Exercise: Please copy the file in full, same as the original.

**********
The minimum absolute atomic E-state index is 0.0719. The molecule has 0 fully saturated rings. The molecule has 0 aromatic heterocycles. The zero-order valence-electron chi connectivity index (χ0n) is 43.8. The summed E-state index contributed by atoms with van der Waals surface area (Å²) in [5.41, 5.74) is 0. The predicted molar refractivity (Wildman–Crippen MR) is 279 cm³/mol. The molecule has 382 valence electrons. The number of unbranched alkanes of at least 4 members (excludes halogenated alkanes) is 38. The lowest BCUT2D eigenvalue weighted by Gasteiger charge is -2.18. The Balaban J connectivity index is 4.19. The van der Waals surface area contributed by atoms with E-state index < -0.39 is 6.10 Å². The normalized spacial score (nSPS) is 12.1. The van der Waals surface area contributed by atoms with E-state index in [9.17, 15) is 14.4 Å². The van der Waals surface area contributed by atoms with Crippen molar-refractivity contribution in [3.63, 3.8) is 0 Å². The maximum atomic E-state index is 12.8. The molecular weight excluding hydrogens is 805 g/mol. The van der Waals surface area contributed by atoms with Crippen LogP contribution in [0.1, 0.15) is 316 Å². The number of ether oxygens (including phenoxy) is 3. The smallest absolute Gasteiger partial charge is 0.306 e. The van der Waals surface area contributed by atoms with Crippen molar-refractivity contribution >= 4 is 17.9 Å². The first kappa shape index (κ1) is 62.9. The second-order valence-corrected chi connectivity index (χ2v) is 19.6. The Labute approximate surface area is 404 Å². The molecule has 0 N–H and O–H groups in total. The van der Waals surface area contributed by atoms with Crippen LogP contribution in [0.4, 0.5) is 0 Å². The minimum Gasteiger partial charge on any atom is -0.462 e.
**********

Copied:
The minimum absolute atomic E-state index is 0.0719. The molecule has 0 fully saturated rings. The molecule has 0 aromatic heterocycles. The zero-order valence-electron chi connectivity index (χ0n) is 43.8. The summed E-state index contributed by atoms with van der Waals surface area (Å²) in [5.41, 5.74) is 0. The predicted molar refractivity (Wildman–Crippen MR) is 279 cm³/mol. The molecule has 382 valence electrons. The number of unbranched alkanes of at least 4 members (excludes halogenated alkanes) is 38. The lowest BCUT2D eigenvalue weighted by Gasteiger charge is -2.18. The Balaban J connectivity index is 4.19. The van der Waals surface area contributed by atoms with E-state index < -0.39 is 6.10 Å². The normalized spacial score (nSPS) is 12.1. The van der Waals surface area contributed by atoms with E-state index in [9.17, 15) is 14.4 Å². The van der Waals surface area contributed by atoms with Crippen molar-refractivity contribution in [3.63, 3.8) is 0 Å². The maximum atomic E-state index is 12.8. The molecular weight excluding hydrogens is 805 g/mol. The van der Waals surface area contributed by atoms with Crippen LogP contribution in [0.1, 0.15) is 316 Å². The number of ether oxygens (including phenoxy) is 3. The smallest absolute Gasteiger partial charge is 0.306 e. The van der Waals surface area contributed by atoms with Crippen molar-refractivity contribution >= 4 is 17.9 Å². The first kappa shape index (κ1) is 62.9. The second-order valence-corrected chi connectivity index (χ2v) is 19.6. The Labute approximate surface area is 404 Å². The molecule has 0 N–H and O–H groups in total. The van der Waals surface area contributed by atoms with Crippen LogP contribution in [0.4, 0.5) is 0 Å². The minimum Gasteiger partial charge on any atom is -0.462 e.